By Brian Bond
Selling your landscaping business is a complex and stressful process. However, there are some steps you can take to make the process easier and ensure that potential buyers are valuing your business properly.
Financials in order
A landscaping company that is serious about selling the business will always have its books in order. Your records should consist of clean and accurate profit and loss statements, balance sheets and corresponding tax returns. Having these basic financials is essential and extremely helpful to all parties involved.
Make sure your accounts are set up to be billed on the first of the month and before services are provided. If you can put clientele on auto pay, that is a plus as well.
A landscaping company that has its books in order will receive a more accurate evaluation, and ultimately lead to better offers when it comes time to sell.
If you are selling your landscaping business, it is important that you have an operation with staff in place that allows the new owner to manage the business – not operate it. Buyers of a landscaping businesses do not want to be out in the field mowing lawns or blowing leaves.
Maintaining the staff necessary to allow the new owner to successfully grow the business, while simultaneously keeping the current clientele happy, is a key consideration when selling a landscaping business.
Diversify your accounts
It is important to have a variation of different clientele. A wide array of accounts is a signal of a secure business to a prospective buyer. For example, having 100 accounts from 100 different clients shows more security than having one account from a property management company with 100 properties.
A lack of diversity in your accounts means a perspective buyer is in trouble if they lose that account.
Maintain your equipment
No one wants to purchase a business that is lacking in operational equipment. Maintaining a high-quality business while you position a sale is key to getting the proper value for your business.
Make sure all equipment is in working order. A buyer will decrease their offer if they know they are going to have to inject thousands of dollars in repairs on day one.
If something is broken, make sure it is fixed before you show your business. You don’t need to invest money in expensive upgrades – you just need to ensure that you are conducting basic maintenance.
Created an ideal account radius
The ideal landscaping business will have a client radius of three to four miles. This means that all the accounts you service do not require extensive travel from one client to the next. A large account radius means more money spent on travel, and not enough time completing jobs.
A tight route is paramount when selling your landscaping business.
Keep your customers happy
A landscaping business with happy clientele is more likely to be sold. While you are positioning your business, make sure your current clients are still happy with your work. It is important to have a plethora of good online reviews on Google or Yelp.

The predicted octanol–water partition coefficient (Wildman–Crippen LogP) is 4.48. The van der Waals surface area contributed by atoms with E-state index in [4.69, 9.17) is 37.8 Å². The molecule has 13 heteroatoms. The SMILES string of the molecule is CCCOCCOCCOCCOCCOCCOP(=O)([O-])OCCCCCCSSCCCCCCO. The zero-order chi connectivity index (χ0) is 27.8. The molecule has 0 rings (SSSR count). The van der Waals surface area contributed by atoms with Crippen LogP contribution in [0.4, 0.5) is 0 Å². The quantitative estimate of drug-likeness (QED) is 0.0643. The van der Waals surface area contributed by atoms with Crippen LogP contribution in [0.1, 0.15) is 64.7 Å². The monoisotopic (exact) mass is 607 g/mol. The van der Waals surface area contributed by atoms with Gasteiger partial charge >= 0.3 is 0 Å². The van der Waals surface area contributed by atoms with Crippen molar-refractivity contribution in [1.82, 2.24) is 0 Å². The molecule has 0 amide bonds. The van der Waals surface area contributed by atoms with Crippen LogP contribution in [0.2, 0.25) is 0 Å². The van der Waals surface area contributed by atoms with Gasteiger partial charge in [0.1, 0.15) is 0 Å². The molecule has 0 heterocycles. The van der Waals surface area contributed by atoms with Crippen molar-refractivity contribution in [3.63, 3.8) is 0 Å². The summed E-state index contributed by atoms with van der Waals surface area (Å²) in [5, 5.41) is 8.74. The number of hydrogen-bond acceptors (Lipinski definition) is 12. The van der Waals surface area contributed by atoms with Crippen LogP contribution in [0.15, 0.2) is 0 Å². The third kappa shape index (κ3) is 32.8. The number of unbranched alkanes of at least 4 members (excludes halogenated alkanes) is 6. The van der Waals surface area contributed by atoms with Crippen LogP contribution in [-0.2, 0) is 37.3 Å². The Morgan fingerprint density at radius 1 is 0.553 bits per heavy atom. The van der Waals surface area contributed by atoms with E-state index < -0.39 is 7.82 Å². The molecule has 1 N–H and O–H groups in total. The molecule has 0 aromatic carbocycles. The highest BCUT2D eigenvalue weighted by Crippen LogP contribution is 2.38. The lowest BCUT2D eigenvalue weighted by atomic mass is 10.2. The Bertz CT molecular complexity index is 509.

A potential buyer can easily gauge the perception of your business; and a business with negative reviews is not going to be appealing.
If you are dealing with negative online reviews, then make an effort to fix the problem. Improve on your customer service, and encourage happy customers to leave a review online.
In my experience, many landscape companies overvalue their business, which leads to some pretty hard lessons about the realities of selling. Manage your expectations during the selling process by understanding that no landscaping business is the same. If you know another owner who sold his/her business for a certain amount, it does not automatically mean you will get the same value.
A great way to manage expectations is to speak with your business broker and set up a plan that factors in an honest evaluation of your business. Set up a range of offers you would be willing to accept that match that evaluation.
Managing your expectations with your broker will make it easier for you to navigate through the difficult process of selling your business.
Know the next step
Why are you selling your business? What do you plan to do with the money? These questions are something you should know before you sell a piece of your livelihood.
What is your exit strategy? Are you going to take the money and start a new venture, or set off into the sunset and retire?
I would recommend speaking with your financial advisor and creating a plan that maps out what you plan to do after you sell your business.
Selling your landscaping business can be a difficult process, but following these steps will allow you to move forward with a better understanding of what to expect.
Brian Bond, CBB, is the principal of Strategic Business Brokers Group, a brokerage firm in Scottsdale, Ariz., that has helped landscaping companies sell their businesses across Arizona. Bond has been named “Broker Of The Year” by the Arizona Business Broker Association, and has also received several awards year after year for the highest number of businesses sold. For more information, visit https://www.businessbrokerphoenixaz.com